[rspec-users] Step matchers
win at wincent.com
Mon Oct 15 10:11:33 EDT 2007
El 15/10/2007, a las 14:21, "Pat Maddox" <pergesu at gmail.com> escribió:
> On 10/14/07, David Chelimsky <dchelimsky at gmail.com> wrote:
>> On 10/14/07, Pat Maddox <pergesu at gmail.com> wrote:
>>> Actually a parser for this would be quite simple
>> Dead simple. It would also allow us to do away with methods like
>> Given, When and Then, which some people have objected to (because of
>> the capitalization), because the stories are no longer expressed
>> directly in Ruby. Internally, the parser could use a StepFactory
>> to do
>> things like create_given, create_when, etc (or however we decide to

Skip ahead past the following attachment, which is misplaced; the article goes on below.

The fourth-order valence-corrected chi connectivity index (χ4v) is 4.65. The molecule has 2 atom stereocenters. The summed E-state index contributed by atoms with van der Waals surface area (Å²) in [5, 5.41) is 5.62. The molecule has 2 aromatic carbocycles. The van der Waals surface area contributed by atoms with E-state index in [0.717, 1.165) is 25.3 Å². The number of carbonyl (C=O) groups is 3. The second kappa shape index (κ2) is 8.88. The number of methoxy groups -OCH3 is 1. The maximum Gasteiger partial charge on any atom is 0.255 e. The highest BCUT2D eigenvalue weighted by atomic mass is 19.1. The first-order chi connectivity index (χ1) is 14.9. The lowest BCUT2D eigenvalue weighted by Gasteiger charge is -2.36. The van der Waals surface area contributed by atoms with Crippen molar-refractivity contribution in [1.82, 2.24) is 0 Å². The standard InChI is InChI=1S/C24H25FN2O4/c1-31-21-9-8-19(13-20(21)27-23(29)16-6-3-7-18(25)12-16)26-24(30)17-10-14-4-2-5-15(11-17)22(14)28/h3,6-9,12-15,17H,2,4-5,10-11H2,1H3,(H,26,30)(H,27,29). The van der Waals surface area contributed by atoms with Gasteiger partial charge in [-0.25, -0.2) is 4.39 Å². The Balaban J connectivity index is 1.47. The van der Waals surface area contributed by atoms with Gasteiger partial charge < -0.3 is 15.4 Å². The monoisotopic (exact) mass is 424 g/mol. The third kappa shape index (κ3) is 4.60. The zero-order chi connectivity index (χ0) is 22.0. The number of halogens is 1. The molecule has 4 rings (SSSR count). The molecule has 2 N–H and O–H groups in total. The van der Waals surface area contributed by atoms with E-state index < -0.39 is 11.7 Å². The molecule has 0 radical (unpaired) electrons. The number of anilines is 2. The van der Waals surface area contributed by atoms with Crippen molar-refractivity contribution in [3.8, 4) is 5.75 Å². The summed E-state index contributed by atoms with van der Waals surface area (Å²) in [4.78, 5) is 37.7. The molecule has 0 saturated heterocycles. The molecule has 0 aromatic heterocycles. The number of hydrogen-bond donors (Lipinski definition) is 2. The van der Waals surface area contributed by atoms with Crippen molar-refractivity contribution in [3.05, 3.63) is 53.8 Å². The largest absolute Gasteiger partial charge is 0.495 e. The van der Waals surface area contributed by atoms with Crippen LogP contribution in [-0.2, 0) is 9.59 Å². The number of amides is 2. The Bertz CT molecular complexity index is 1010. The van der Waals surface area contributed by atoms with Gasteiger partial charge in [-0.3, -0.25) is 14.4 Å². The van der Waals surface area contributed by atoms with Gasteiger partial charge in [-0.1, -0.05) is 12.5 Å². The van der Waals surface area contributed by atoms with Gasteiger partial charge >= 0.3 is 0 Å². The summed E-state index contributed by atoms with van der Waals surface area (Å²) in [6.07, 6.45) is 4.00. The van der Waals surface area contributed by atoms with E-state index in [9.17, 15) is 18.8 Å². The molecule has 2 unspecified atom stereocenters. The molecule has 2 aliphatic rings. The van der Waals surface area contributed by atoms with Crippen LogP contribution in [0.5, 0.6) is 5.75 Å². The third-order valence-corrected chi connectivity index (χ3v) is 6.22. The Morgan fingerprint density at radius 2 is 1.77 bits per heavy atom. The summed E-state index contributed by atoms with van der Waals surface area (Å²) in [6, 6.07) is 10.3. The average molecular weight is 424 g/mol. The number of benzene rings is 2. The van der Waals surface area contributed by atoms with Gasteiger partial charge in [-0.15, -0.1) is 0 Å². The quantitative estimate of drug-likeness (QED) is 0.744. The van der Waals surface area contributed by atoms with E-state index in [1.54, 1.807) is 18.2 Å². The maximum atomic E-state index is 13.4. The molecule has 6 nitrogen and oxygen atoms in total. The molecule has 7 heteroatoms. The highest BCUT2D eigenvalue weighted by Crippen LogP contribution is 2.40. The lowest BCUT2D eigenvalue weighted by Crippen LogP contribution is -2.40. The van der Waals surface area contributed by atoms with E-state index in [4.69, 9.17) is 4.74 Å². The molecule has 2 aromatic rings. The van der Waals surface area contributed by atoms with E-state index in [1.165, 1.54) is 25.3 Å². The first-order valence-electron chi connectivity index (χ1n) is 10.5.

>> name these).
> Jay mentioned antlr. This parser is so simple though that I doubt we
> would need/want that. There's not really any parsing at all in fact.
> You just look at each line, figure out what token it is, and pass the
> following string to a constructor. It should be like 60 lines of Ruby
> code, and we don't have any external dependencies.
I've done a couple of month's work with ANTLR (3.0) this year and
based on my experiences I'd say it's not the right tool for this kind
of job. You use ANTLR if:
1. Parsing speed is really important.
2. You need to recognize a relatively complex grammar (most likely a
3. You don't mind being tied to Java tool-chain (even though your
output target language is non-Java, the ANTLR tool itself is Java).
4. You have lots of time on your hands to develop, debug and fine-
tune the delicate and complex machinery that is an ANTLR-generated
In short, I found ANTLR fiendishly difficult to use, so for a simple
task like this, especially one where parsing is *not* going to be a
bottleneck, the simplest possible solution (parsing with hand-written
Ruby) is going to be the best one.
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